Not all change works by “no pain - no gain” (development can occur gracefully and through pleasure, not to say: love, which most of us to find much more threatening than pain!), but generally speaking things don't drop away easily once they have become ingrained. 
More than 30 years of being a psychotherapist seem to confirm that (but maybe I am pre-selecting a non-representative subsection of the population).
But generally speaking, when people have good intentions, they don’t just get put off by external circumstances. There is an internal mechanism that sabotages them. We need to factor that in when we give instructions towards a happier life.

Unless whatever instructions you are attracted to include that little detail, they have a fundamental flaw right there – so let’s not put ourselves off with facile simplistic bullshit.

For example, it is no good going on about how precious and unique your individuality is, and how important it is to get in touch with that. The thing about individuality is that it is not just your talents and gifts and virtues that make you you (as you will have noticed); the amazing thing about individuality is that also your fuck-up is uniquely, extraordinarily YOU. Yes, you are idiosyncratic and unusual, specifically in your creativity. But creativity works both ways: your inner saboteur is also creative and makes use of your one-in a-million qualities, to sabotage you in an entirely unique way.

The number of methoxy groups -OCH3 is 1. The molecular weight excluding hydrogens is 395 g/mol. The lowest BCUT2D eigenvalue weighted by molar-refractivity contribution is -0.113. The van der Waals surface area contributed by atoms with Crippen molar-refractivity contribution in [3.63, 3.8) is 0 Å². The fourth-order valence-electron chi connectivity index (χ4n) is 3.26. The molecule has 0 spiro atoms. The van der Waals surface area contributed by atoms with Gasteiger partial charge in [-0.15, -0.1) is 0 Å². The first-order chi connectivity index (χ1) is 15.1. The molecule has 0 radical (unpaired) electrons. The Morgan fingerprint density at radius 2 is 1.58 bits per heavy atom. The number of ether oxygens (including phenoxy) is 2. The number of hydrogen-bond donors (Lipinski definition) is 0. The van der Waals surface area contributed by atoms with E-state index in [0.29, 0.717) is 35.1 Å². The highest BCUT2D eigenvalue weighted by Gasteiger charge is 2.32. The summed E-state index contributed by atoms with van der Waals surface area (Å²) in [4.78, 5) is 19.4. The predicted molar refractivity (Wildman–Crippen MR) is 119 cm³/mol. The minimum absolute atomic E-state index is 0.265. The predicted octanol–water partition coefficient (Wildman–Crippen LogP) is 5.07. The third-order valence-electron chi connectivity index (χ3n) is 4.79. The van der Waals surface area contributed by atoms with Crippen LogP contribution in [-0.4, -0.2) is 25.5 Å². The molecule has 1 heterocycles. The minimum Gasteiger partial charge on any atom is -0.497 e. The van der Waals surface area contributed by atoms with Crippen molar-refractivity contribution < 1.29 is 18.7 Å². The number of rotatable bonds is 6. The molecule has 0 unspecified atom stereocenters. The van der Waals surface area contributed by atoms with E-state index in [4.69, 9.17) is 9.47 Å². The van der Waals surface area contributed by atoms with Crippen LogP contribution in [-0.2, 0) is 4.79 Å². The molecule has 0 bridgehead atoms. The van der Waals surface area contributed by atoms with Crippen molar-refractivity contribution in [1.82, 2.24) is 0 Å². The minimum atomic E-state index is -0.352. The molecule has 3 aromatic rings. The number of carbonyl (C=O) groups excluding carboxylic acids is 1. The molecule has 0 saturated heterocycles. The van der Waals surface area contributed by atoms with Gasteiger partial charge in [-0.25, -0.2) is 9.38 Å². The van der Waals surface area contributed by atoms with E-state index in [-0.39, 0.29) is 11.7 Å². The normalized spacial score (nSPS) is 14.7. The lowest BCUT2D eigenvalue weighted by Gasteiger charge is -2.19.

Which is precisely why general positive guidelines about thinking positively, or doing little practices here and there, ain't going to work (at least not in terms of the hype that gets promised around it).

So let's put something substantial in place: there is a character.
‘Character’ is something that psychotherapists - in their weird, contrary way - have come to define in just the opposite way that the rest of the population does.  But in their weird way, they have a point, as we will see.

Normal people define ‘character’ as something positive, we think of strength of character; as something that  traditional education was supposed to foster and hone; as something that other people can rely on in times of crisis. Character is all the good stuff that makes you you.

Well, not so psychotherapists:  for about 80 years now, there is a well established definition of ‘character’ as a defensive armour that we put on,  or more precisely: that gets put onto you via conditioning and  socialisation. It is all the  outer stuff you have acquired, the trappings, the front, the masks we wear, everything that is precisely not you.  Think of Pink Floyd and ‘The Wall’ -  that wall is ‘character’.

‘Character’, in the psychotherapists’ definition, is a set of well-worn, partly defensive, partly creative adaptations whose main purpose in life is to shield you, to protect you, to restrict the realm of possibilities (in terms of hurting yourself further than you already are).
Now, whatever practice you are being taught to do (to take yourself closer to salvation), the thing is most of us, most of the time, cannot help but …
a)   hear it via our character,
b)  misunderstand via our character, and
c)   apply it via our character
By the end of that, nothing much helpful is left.

To Be Continued ...